WITH grave concern regarding the recent comments made by Supreme Court judge Justice Madan Lokur in relation to the rape of children by close relatives in Fiji. Justice Lokur has stated that this issue is reaching epidemic proportions, which is a harrowing and disturbing thought. As a society, we must do more to protect our children from harm. It is vital that we create an environment where children feel safe and protected. We must also ensure that those who harm children are brought to justice and receive appropriate punishment for their heinous crimes. I applaud the decision made by Justice Lokur to uphold a 13-year jail term with a non-parole period of 11 years for the perpetrator who raped a child. It is important that society sends a clear message that crimes against children will not be tolerated and that justice will be served. However, we cannot rely solely on our legal system to protect our children. There must be a collective effort from all members of the community, including families, educators, and health care professionals, to create safe and supportive environments for children. It is time for Fiji to take a stand and do better to protect our children from harm. It is our collective responsibility to ensure that children are safe and protected, and that those who harm them are held accountable for their actions. AVENAI SERUTABUA Nabukelevu Village, Serua

Pardon, budget and reality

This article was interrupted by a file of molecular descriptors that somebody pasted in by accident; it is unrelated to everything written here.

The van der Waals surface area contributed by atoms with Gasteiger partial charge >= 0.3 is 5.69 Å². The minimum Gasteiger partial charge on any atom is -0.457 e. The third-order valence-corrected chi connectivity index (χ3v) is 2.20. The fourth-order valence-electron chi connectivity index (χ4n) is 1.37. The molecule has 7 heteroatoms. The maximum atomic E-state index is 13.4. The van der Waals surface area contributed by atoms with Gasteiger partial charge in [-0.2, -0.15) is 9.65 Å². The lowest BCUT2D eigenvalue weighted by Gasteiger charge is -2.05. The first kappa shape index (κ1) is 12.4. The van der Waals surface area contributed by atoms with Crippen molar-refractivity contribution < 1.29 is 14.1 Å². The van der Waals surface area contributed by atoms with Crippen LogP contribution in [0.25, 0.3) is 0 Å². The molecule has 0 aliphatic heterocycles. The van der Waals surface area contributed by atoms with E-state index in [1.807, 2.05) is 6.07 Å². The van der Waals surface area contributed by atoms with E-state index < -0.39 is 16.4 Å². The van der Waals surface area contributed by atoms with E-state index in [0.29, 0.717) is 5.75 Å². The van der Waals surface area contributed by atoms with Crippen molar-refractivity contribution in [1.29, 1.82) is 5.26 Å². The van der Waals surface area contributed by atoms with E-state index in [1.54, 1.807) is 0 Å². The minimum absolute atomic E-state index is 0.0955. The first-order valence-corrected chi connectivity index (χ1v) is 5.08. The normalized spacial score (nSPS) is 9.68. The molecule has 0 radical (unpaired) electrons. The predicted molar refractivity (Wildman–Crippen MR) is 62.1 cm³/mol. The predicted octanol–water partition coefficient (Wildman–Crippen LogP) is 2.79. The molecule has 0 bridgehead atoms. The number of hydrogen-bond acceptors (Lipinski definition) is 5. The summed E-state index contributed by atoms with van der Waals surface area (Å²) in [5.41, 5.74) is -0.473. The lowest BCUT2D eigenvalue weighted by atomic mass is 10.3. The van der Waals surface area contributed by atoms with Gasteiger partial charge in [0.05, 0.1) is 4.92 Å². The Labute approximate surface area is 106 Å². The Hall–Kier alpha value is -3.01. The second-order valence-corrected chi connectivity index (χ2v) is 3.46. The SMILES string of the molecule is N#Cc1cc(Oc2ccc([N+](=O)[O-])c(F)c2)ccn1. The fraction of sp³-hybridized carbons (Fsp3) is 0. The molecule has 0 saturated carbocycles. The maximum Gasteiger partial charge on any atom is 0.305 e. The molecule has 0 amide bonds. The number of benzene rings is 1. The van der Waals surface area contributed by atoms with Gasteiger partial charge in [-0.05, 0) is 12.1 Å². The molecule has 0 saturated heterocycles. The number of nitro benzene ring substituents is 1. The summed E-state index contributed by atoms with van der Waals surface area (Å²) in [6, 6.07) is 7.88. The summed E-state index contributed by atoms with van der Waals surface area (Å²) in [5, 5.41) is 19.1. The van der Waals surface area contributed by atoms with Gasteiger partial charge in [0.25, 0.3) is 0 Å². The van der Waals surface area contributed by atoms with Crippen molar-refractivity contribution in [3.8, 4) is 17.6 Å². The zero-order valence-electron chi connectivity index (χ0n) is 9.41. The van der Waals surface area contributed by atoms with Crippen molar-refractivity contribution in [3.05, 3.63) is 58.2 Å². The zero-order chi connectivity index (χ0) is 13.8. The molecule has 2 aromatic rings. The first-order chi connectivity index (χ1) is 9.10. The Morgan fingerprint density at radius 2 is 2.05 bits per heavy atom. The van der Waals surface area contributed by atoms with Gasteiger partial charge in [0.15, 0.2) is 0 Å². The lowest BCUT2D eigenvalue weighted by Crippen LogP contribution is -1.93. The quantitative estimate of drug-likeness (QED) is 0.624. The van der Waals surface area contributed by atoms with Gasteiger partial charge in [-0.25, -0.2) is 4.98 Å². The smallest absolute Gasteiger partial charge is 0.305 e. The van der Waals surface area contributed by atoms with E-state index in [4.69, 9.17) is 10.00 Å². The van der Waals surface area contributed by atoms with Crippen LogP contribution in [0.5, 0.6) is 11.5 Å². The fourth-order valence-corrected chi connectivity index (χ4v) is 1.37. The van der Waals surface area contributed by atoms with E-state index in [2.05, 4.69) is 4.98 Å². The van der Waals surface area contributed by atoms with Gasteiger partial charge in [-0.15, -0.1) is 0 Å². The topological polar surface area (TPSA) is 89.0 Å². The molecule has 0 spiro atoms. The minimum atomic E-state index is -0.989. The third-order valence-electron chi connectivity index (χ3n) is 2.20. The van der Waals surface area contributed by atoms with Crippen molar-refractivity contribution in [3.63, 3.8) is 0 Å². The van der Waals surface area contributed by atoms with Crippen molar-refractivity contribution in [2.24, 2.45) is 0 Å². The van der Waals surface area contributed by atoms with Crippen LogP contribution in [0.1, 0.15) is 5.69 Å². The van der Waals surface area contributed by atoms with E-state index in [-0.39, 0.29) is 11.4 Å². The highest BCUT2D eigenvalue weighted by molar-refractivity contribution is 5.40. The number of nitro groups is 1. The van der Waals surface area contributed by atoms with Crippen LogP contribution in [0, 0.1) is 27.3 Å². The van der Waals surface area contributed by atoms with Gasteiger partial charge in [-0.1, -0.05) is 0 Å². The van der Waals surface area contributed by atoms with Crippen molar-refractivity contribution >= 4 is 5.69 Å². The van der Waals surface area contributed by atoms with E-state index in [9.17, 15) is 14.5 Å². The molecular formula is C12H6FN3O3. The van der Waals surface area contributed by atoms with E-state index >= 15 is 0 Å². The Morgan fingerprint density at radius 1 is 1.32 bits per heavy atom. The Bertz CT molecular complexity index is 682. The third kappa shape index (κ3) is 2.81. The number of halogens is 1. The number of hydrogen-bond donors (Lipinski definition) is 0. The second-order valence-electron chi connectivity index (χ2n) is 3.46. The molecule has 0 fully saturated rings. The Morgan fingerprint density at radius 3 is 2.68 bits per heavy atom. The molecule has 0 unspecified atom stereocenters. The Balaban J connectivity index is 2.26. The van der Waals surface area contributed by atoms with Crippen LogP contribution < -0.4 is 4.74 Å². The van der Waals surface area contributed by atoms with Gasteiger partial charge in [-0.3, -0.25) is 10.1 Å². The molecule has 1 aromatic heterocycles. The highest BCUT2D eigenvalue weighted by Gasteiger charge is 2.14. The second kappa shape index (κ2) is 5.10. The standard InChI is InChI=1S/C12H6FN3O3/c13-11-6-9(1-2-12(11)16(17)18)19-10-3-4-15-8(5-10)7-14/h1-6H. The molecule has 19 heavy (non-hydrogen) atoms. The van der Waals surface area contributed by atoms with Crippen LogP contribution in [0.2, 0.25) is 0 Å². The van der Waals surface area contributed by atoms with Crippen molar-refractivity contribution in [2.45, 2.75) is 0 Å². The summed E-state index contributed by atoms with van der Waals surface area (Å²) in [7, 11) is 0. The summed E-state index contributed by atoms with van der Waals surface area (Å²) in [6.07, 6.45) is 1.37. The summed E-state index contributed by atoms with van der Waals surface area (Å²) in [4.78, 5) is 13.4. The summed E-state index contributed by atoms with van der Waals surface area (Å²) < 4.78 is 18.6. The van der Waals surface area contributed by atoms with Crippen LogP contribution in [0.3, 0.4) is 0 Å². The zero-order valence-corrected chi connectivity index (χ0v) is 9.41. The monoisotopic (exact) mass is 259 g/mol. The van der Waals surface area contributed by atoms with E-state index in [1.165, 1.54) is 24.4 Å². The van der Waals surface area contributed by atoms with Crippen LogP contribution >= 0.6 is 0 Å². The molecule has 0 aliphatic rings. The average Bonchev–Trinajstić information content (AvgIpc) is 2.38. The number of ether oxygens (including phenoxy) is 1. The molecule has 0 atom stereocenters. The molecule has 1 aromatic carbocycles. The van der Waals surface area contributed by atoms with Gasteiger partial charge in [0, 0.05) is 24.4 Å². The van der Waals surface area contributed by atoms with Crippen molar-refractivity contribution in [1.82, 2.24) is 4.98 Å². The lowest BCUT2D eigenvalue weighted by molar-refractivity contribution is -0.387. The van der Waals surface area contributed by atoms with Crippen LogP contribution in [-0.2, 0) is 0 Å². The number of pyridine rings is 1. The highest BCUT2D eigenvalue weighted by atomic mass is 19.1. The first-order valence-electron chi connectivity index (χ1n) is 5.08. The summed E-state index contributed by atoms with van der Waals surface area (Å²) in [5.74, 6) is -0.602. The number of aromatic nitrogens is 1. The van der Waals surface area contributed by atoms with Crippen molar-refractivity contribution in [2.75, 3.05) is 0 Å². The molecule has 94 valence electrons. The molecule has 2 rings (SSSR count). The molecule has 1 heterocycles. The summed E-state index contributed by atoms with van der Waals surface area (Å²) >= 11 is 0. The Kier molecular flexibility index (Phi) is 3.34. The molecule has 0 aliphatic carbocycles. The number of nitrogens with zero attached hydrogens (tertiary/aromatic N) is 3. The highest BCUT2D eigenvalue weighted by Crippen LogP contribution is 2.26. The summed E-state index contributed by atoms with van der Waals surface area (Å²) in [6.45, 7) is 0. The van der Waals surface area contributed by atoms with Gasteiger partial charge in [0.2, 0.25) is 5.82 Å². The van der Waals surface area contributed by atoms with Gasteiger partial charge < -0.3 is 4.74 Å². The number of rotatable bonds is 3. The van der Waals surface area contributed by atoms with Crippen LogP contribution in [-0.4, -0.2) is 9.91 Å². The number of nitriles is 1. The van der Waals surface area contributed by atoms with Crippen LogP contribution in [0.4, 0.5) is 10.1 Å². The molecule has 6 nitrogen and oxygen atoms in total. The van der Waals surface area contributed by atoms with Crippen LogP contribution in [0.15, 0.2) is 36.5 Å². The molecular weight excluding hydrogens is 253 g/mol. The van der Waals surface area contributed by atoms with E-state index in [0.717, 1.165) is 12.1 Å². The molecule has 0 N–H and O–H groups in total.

LIFE in Fiji is a struggle for Fijians living below the poverty line. School leavers without further education or employment are a yearly addition to the unemployment statistics and there are not enough jobs to cater for them. The cost of living is high and even though the minimum wage is now $4 an hour, a $150 wages per week is a struggle for a small family with only one breadwinner. It has been jokingly said that life in prison is better than living free in poverty. Speaking of prisons, what is the yearly prison budget in Fiji? It must be increasing every year! With the current opinions on the presidential pardon and Yellow Ribbon, how long should a person be a prisoner before he or she can apply for pardon. If Fijians are all on a level playing field then if one is pardoned, all should be pardoned. If Speight is pardoned or released after 20 years behind bars then the law should be amended, making 20 years or even 10 years in prison as the maximum sentence in Fiji. Fijians helping Fijians should be our mindset and by releasing prisoners and reducing the prison population, the prison budget is reduced which means more funds to help the struggling Fijian families. Government and NGOs should set up programs to ensure all former prisoners and unemployed Fijians are given training and financial help to pursue whatever career paths they choose to keep their dreams alive. God is helping our Coalition Government to move Fiji forward and He will bless our nation if we take care of the poor and those in prison, making Fiji the way the world should be. SAVENACA VAKALIWALIWA